Tunnel of wonders UTokyo’s KAGRA gravitational-wave observatory gears up for experiments that could offer new insights on the universe
Our car pulls up in front of a tunnel off a riverside road, deep in the mountains of Kamioka, Gifu Prefecture. Flakes of snow are falling from the sky on this cold late-January afternoon in central Japan. The area is rural and quiet, and the concrete tunnel ahead looks like any other around the country.
Except that this one leads to a giant underground telescope that could help rewrite the history of astronomy.
That telescope, called KAGRA (derived from KAmioka and GRAvitational wave), has been built by research organizations led by the University of Tokyo’s Institute for Cosmic Ray Research (ICRR). Its aim is to detect gravitational waves, ripples in the fabric of space and time generated by major events in the universe, such as explosions of stars and mergers of black holes. Scientists involved in KAGRA, whose construction began in 2010, are now busy putting final touches to the observation system, which could go online as early as the end of this year.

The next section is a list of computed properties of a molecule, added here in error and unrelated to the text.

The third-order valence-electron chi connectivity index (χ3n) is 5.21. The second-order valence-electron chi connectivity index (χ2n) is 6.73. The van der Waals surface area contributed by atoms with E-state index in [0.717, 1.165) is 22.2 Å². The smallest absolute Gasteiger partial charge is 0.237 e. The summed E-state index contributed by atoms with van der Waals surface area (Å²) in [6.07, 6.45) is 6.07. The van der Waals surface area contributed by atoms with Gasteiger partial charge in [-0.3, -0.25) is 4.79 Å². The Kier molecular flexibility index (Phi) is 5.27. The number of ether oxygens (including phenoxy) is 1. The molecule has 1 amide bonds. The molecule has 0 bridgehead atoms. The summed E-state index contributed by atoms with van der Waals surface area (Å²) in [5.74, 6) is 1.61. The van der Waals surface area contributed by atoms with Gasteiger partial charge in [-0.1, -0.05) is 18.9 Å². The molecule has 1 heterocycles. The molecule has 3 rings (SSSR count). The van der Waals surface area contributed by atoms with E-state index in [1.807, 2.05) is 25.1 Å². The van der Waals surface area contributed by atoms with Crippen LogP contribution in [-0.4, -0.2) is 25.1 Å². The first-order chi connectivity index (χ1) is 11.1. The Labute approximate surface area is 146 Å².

German-born theoretical physicist Albert Einstein predicted the existence of gravitational waves over a century ago, but it was only in 2015 when the twin detectors of the Laser Interferometer Gravitational-Wave Observatory (LIGO) in the U.S. observed them directly for the first time. The participation of KAGRA in gravitational-wave observation as the fourth advanced detector in the world — following the two-detector LIGO, and Virgo, based in Italy at the European Gravitational Observatory — is expected to significantly advance astronomy and deepen our understanding of the origin and nature of the universe.
“Humankind has observed space through various kinds of light, ranging from X-rays, infrared rays to ultraviolet rays and electromagnetic rays,” said Shinji Miyoki, associate professor of physics at ICRR who has studied gravitational waves for over two decades along with UTokyo Professor Masatake Ohashi, who is in charge of the KAGRA observatory.
“Gravitational waves are completely different from all these forms of light. They are generated through vibration of things that create gravity, which warps time and space. By using gravitational waves, we could open up a whole new way of viewing our universe.”
How to detect gravitational waves